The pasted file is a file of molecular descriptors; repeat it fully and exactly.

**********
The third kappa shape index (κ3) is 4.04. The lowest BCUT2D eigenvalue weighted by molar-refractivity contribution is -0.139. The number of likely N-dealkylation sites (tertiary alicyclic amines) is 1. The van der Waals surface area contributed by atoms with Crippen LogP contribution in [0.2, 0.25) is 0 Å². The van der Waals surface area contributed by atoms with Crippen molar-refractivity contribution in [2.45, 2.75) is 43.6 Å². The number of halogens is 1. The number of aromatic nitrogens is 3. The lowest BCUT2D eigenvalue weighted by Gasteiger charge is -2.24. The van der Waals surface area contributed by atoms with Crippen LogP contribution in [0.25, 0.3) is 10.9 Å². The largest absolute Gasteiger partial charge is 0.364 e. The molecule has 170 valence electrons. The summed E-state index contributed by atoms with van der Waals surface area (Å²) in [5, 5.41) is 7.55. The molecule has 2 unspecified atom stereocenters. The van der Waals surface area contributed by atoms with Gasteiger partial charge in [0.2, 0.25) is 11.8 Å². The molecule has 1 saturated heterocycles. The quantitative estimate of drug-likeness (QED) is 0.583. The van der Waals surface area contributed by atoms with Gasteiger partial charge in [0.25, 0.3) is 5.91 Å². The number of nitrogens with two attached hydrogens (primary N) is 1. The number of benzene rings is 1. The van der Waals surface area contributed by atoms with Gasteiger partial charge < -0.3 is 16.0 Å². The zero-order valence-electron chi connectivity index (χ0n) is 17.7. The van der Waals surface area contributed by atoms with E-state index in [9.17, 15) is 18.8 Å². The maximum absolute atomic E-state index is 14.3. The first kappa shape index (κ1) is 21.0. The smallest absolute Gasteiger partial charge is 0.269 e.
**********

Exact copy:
The third kappa shape index (κ3) is 4.04. The lowest BCUT2D eigenvalue weighted by molar-refractivity contribution is -0.139. The number of likely N-dealkylation sites (tertiary alicyclic amines) is 1. The van der Waals surface area contributed by atoms with Crippen LogP contribution in [0.2, 0.25) is 0 Å². The van der Waals surface area contributed by atoms with Crippen molar-refractivity contribution in [2.45, 2.75) is 43.6 Å². The number of halogens is 1. The number of aromatic nitrogens is 3. The lowest BCUT2D eigenvalue weighted by Gasteiger charge is -2.24. The van der Waals surface area contributed by atoms with Crippen LogP contribution in [0.25, 0.3) is 10.9 Å². The largest absolute Gasteiger partial charge is 0.364 e. The molecule has 170 valence electrons. The summed E-state index contributed by atoms with van der Waals surface area (Å²) in [5, 5.41) is 7.55. The molecule has 2 unspecified atom stereocenters. The van der Waals surface area contributed by atoms with Gasteiger partial charge in [0.2, 0.25) is 11.8 Å². The molecule has 1 saturated heterocycles. The quantitative estimate of drug-likeness (QED) is 0.583. The van der Waals surface area contributed by atoms with Gasteiger partial charge in [0.25, 0.3) is 5.91 Å². The number of nitrogens with two attached hydrogens (primary N) is 1. The number of benzene rings is 1. The van der Waals surface area contributed by atoms with Gasteiger partial charge < -0.3 is 16.0 Å². The zero-order valence-electron chi connectivity index (χ0n) is 17.7. The van der Waals surface area contributed by atoms with E-state index in [9.17, 15) is 18.8 Å². The maximum absolute atomic E-state index is 14.3. The first kappa shape index (κ1) is 21.0. The smallest absolute Gasteiger partial charge is 0.269 e.